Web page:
(a) Reactant gas enters through the pulse valve, is collimated by the skimmer, passes through the ion trap, and exits through an aperture opening to the turbo pump. (b) Top view of the apparatus with the cross section (a) taken along the dashed line.

Close modal
FIG. 2.

Temporal pressure profile after driving the pulse valve for 200 μs seen here beginning at 1.25 s.

FIG. 2.

Temporal pressure profile after driving the pulse valve for 200 μs seen here beginning at 1.25 s.

Close modal

Ba+ ions fluoresce (bright) during Doppler cooling while the sympathetically cooled BaO+ ions do not (dark). In order to characterize the reaction rate, we measure the number of bright ions before and after a pulse of N2O. The ratio of the number of new dark ions to the original number of bright ions represents the reaction probability per ion per pulse. Though highly exothermic, the reaction products remain trapped because the ion trap potential well is deeper than the reaction enthalpy. Using this ratio, we quantitatively characterize the molecular beam profile in the trap's axial direction by changing the position of the target ions and measuring the reaction probability after a pulse of neutral gas. A typical string of 5-40 ions each separated from one another by approximately 15 μm is moved by varying the ion trap's axial offset voltage. Fig. 3 shows the measured beam profile. The FWHM beam width (2.2 mm) and edge width (0.2 mm) were estimated by fitting to a bi-exponential as in Ref. 18. Assuming a conical expansion with the valve's conical angle of 45°, a beam width of 1.5 mm is expected at the trap center, in fairly good agreement with our measurement. Imperfections in the skimmer construction can change its behavior to more of an effusive source, which would broaden the beam.19 The beam-like character of the gas jet is also qualitatively established by fluorescence transient dynamics. When the ions are in the path of the beam, the ion crystal melts, a result of heating induced by collisions with the neutral gas. During this time, the overall drop in fluorescence as well as ion de-localization is observed with the EMCCD (Fig. 4). This behavior is not observed for ion crystals positioned a few millimeters from the beam center, confirming that high neutral gas pressures are truly localized.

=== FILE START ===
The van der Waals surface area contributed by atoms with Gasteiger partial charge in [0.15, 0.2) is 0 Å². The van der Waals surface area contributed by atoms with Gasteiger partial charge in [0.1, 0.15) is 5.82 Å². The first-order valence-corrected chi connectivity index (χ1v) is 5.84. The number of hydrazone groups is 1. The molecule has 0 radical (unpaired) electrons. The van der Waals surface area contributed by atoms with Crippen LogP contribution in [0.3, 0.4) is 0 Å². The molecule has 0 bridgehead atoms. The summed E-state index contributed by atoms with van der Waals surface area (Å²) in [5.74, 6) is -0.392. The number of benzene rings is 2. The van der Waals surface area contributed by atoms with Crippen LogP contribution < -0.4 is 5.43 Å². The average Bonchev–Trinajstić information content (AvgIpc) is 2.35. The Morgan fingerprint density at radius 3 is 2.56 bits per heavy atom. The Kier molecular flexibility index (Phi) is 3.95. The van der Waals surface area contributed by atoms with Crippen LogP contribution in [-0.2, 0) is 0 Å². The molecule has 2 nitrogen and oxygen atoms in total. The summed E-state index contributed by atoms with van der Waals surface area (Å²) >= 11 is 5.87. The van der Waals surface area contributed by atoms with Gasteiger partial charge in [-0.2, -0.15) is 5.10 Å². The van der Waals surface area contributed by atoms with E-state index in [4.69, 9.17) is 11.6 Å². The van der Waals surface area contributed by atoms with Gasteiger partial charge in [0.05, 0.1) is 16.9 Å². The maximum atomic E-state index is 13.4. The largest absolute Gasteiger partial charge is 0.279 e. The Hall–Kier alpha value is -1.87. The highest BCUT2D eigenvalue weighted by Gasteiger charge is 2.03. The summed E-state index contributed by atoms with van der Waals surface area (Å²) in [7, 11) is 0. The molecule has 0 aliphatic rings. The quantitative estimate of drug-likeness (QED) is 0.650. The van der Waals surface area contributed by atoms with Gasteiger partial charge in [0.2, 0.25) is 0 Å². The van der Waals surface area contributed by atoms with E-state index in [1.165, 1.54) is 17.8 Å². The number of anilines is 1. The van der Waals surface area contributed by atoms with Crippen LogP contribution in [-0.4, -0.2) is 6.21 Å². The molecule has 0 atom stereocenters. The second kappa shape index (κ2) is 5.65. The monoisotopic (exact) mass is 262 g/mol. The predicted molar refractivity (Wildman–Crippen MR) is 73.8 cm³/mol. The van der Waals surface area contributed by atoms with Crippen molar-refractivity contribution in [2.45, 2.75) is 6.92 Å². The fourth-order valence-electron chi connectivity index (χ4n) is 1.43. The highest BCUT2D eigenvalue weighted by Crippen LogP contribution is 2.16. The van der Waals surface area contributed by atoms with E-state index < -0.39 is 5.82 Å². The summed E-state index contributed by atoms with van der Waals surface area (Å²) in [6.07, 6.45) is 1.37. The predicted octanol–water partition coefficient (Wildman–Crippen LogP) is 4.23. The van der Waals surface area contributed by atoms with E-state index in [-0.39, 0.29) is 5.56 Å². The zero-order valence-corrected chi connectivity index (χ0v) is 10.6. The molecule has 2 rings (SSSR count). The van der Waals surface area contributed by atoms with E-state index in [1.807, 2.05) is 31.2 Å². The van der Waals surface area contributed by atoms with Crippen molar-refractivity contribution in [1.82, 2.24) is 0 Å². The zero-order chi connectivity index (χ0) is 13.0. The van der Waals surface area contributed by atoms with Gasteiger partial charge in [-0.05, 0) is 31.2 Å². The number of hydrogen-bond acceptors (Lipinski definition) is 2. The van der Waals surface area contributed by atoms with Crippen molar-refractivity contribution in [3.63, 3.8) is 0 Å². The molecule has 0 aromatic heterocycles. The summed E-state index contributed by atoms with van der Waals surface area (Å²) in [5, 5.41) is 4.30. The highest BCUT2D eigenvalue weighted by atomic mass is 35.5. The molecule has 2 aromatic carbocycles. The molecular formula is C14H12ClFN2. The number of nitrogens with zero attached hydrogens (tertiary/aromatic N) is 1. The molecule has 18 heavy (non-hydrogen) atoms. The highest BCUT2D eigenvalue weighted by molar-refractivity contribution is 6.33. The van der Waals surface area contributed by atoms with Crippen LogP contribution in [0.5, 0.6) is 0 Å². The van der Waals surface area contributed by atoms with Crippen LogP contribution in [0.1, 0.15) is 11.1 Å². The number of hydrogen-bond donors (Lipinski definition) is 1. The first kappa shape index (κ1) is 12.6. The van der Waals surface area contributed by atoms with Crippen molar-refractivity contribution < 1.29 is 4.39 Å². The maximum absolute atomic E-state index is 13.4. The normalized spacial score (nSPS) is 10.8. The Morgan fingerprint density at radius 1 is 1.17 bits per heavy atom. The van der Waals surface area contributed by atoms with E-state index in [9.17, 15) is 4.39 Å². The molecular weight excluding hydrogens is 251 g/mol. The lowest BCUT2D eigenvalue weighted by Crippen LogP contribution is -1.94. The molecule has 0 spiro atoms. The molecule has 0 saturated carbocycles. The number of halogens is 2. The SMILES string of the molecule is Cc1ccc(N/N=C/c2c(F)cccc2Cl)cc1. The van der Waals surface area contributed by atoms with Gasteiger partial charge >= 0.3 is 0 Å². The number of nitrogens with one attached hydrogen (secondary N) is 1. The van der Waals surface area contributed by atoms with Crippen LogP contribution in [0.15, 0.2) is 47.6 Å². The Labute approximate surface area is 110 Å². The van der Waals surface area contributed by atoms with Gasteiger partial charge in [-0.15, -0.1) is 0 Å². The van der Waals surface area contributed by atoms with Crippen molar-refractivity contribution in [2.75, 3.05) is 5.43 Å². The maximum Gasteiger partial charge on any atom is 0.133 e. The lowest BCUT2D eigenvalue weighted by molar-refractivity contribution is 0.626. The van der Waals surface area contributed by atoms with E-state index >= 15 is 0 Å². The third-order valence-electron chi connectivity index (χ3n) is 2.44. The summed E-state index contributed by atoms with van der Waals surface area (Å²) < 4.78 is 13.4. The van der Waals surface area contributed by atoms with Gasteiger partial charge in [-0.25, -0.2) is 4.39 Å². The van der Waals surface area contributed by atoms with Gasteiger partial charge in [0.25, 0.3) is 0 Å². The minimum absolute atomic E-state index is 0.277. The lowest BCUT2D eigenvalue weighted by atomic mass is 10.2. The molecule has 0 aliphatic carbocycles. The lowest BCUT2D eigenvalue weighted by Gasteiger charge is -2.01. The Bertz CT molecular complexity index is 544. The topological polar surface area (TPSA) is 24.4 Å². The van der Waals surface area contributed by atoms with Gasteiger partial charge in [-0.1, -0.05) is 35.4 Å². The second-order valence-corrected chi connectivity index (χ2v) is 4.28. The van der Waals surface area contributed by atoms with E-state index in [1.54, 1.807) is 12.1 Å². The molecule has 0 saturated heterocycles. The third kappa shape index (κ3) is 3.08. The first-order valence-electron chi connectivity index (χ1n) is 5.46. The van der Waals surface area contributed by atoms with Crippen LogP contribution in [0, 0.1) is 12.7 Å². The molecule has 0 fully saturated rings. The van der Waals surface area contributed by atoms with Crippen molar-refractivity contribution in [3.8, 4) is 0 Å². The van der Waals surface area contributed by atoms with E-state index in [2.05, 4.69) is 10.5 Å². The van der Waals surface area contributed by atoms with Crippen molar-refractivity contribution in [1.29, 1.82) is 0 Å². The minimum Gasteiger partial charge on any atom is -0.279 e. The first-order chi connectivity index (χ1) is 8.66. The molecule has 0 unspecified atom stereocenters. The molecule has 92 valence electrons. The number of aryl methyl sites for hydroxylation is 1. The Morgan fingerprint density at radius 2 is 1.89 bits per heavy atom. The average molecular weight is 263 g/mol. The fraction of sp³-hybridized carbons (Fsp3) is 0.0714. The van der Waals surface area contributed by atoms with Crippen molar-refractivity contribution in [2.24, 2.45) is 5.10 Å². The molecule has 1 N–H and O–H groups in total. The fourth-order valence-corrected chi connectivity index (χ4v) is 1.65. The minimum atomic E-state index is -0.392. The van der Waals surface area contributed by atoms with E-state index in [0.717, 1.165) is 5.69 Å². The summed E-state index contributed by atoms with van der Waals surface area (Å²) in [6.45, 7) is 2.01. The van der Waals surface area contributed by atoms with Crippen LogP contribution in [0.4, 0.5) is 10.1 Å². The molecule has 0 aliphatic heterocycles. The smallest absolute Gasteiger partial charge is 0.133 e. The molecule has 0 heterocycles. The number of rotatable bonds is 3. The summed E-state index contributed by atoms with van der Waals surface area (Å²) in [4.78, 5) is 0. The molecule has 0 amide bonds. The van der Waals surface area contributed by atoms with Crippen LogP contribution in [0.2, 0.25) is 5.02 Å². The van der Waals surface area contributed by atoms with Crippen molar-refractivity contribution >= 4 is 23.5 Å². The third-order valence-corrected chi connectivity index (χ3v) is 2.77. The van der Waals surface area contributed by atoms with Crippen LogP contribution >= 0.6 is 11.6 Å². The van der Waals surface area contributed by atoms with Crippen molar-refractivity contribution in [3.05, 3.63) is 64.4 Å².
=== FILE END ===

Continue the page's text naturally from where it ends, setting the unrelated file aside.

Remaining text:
FIG. 3.

Reaction probability measurements with the ion crystal at different positions along the trap axis. The x uncertainty is given by the average ion crystal length for each bin. The y uncertainty refers to the 1σ confidence intervals for a Poisson process.17 

FIG. 3.

Reaction probability measurements with the ion crystal at different positions along the trap axis. The x uncertainty is given by the average ion crystal length for each bin. The y uncertainty refers to the 1σ confidence intervals for a Poisson process.17 

Close modal
FIG. 4.

Typical measurement with ions in the path of the beam. (a) Initial count of 11 ions. (b) Melted ion string immediately after a pulse of neutral gas. (c) Final count of 9 bright ions.

FIG. 4.

Typical measurement with ions in the path of the beam. (a) Initial count of 11 ions. (b) Melted ion string immediately after a pulse of neutral gas. (c) Final count of 9 bright ions.

Close modal

In a single pulse, the number of ions reacted ΔN is approximately given by

\begin{equation}\Delta N = k^{\prime }N_0 \tau ,\end{equation}
ΔN=kN0τ,
(1)
\begin{equation}k^{\prime } = k\rho ,\end{equation}
k=kρ,
(2)

where N0 is the starting number of fluorescing atomic ions and τ is the pulse duration. The neutral gas density is much larger than that of the trapped ions and is unaffected by the reactions. Equation (2) defines the pseudo-first order rate constant k′, where ρ is the number density of the neutral gas and k is the bimolecular rate constant. Energetically, Ba+ must be in the excited state in order to react.5 Its average excited state population is assumed to remain constant over the timescale of the pulse, because Ba+ is constantly excited by the always-on Doppler cooling lasers. Using our measured peak reaction probability (ΔN/N0) of 0.066 per ion per pulse and the previously measured rate constant (0.016 s−1),5 we estimate a number density (ρ) of 1011/cm3 over a time period of 0.5–1 ms.20 For comparison to a typical leak valve scenario, our reaction rate corresponds to leaking in neutral gas at 10−9 torr (∼107/cm3) for approximately 2 s. As an illustrative example, one can consider reaction rate measurements outside the beam as being equivalent to those from a leak valve; the ratio of the peak reaction rate to that outside the beam represents the overall reduction in gas. For our apparatus, we observe no reactions outside the beam. Using Poisson statistics, this allows us to set a 68% confidence-limit lower bound of five on this ratio.